To the Girl Wrestling with Her Sexuality

From the LYWB.com Team: We know your generation, more than any before, is being pummeled with messages about sexuality, specifically same-sex attraction and behavior. We want to fearlessly but carefully point you toward God’s truth on these issues, so we’ve recruited the help of a friend of the blog, Laurie Krieg. Laurie has a personal connection with this specific struggle and a heart to see young women choose truth and live in freedom. Don’t miss Laurie’s posts on the blog the next few days.

You felt it. The glimmer of attraction. But wait! She’s the wrong gender. Yes, she. Then your thoughts start to swirl.

That’s not what is supposed to happen.
Am I gay?
Am I another letter in the LGBT+ alphabet?
Who am I?

Dear sister, if this is you, please take a beat right now to breathe. You are not alone. You are not some freak form of Christian. You are not some special sinner. You are a very normal sinner who experiences this specific form of temptation.

This is a part of my journey—both in the past, when I was closer to your age, and the present. Social scientists struggle to agree on the exact number of young people who experience some form of same-sex attractions, but please know you are not alone.

Nor is this temptation your primary identity.

I know you are not choosing the attractions. You may not be choosing to feel these longings. But you can choose what you do with them.

Who You Really Are

I experienced same-sex attractions since I was young, as young as five. I grew up in a great Christian family and in Christian culture. I perceived same-sex behavior not just as a sin but the worst sin. No one said it plainly, but I felt it was true. So instead of talking about what I was wrestling with, I felt incredible shame, and I kept it quiet.

No matter what you struggle with, your primary identity is in Christ.

Before engaging in a same-sex relationship in college, I wish I had stopped to think, Can I experience this attraction (this form of temptation), and, like every other form of temptation, offer it to God to help me and have other people support me in the journey?

That might sound terrifying. You might be thinking, There is no one safe I can talk to. They will reject me. Or I’ve already told my friends, and they told me it’s fine; it’s who I am. I hear you. If you have either been rejected or told this is who you are, there is so much hope for you. Why? Because if you confess Jesus as your Savior, no matter what you struggle with, your primary identity is in Christ.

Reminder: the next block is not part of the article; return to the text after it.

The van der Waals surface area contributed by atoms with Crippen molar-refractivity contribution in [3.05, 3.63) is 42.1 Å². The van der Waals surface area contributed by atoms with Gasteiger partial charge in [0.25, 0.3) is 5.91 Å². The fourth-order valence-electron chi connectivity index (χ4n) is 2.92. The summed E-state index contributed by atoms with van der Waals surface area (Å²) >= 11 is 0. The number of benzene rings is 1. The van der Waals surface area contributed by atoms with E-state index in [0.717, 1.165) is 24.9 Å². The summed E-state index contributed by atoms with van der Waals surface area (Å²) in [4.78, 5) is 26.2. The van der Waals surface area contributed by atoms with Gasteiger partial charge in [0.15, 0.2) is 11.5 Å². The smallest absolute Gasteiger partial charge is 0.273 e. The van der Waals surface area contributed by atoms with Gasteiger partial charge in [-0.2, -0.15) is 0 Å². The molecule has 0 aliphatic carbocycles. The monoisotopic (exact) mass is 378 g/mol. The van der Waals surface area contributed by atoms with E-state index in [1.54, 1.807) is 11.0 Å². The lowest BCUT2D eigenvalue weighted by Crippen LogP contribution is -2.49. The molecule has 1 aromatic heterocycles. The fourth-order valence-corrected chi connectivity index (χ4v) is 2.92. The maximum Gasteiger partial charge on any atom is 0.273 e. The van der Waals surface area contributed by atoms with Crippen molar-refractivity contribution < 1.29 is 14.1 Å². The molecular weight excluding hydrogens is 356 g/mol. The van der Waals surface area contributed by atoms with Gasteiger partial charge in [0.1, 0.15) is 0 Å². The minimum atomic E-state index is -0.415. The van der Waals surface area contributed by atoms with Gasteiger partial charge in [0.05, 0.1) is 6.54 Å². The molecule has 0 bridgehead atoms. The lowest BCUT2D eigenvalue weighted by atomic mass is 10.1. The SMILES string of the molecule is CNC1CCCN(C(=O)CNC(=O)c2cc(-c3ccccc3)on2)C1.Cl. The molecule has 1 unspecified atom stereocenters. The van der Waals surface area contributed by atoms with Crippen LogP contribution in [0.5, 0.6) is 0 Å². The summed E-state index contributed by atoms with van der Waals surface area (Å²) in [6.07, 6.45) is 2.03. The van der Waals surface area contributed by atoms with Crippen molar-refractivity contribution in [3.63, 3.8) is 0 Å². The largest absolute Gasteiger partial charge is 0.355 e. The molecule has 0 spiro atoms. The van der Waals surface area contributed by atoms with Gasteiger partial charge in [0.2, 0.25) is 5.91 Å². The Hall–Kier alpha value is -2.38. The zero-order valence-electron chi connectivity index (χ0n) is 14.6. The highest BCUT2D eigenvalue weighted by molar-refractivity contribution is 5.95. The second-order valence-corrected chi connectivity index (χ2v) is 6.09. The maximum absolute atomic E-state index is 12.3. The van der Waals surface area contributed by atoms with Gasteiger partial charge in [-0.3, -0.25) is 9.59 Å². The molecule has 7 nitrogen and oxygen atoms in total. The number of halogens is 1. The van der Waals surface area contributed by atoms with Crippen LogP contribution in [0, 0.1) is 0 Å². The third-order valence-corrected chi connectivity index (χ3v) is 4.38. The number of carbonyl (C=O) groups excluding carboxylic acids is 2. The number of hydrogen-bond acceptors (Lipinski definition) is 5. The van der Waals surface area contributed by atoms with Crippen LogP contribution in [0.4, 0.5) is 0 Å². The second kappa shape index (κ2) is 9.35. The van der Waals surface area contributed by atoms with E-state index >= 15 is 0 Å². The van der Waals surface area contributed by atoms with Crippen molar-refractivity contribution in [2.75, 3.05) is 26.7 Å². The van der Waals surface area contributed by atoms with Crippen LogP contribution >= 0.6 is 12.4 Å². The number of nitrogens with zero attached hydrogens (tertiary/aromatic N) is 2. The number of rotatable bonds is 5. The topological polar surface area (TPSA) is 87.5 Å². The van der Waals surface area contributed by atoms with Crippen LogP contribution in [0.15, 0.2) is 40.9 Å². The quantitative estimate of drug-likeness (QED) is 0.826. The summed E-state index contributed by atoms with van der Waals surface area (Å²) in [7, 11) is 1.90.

For in Christ Jesus you are all sons of God, through faith. . . . There is neither Jew nor Greek, there is neither slave nor free, there is no male and female, for you are all one in Christ Jesus (Gal. 3:26, 28).

The apostle Paul struggled with temptation just like we do. He had an unnamed “thorn in his flesh,” which, as far as we know, God never took away (2 Cor. 12:7–10).

But Paul neither hated himself for being weak nor did he identify by his thorn. Instead, he offered his brokenness to God and received fullness and strength, making this bold claim: “I will boast all the more gladly of my weaknesses, so that the power of Christ may rest upon me” (2 Cor. 12:9).

Can we not do the same with our sexual struggles? Can we pray, “God, I give You this. Can You help me?” Like I do daily, I am encouraging you to say, “God, I am wrestling with this temptation. Will You please show me what I am truly longing for? Will You take all of my weaknesses and replace them with Your friendship and strength?”

I intentionally added that word “friendship” in this example prayer to God. Why? Through my weaknesses, I have found an intimacy with God I never thought possible.

I also need tangible humans who can be the community Paul mentioned in Galatians. Go back and look again. Paul didn’t write “you [singularly] are one in Christ Jesus.” He wrote “you are all one in Christ Jesus.”

But who is safe? How can you know what type of people make up healthy community? Come back tomorrow, and we’ll talk about it.

About Author

Laurie Krieg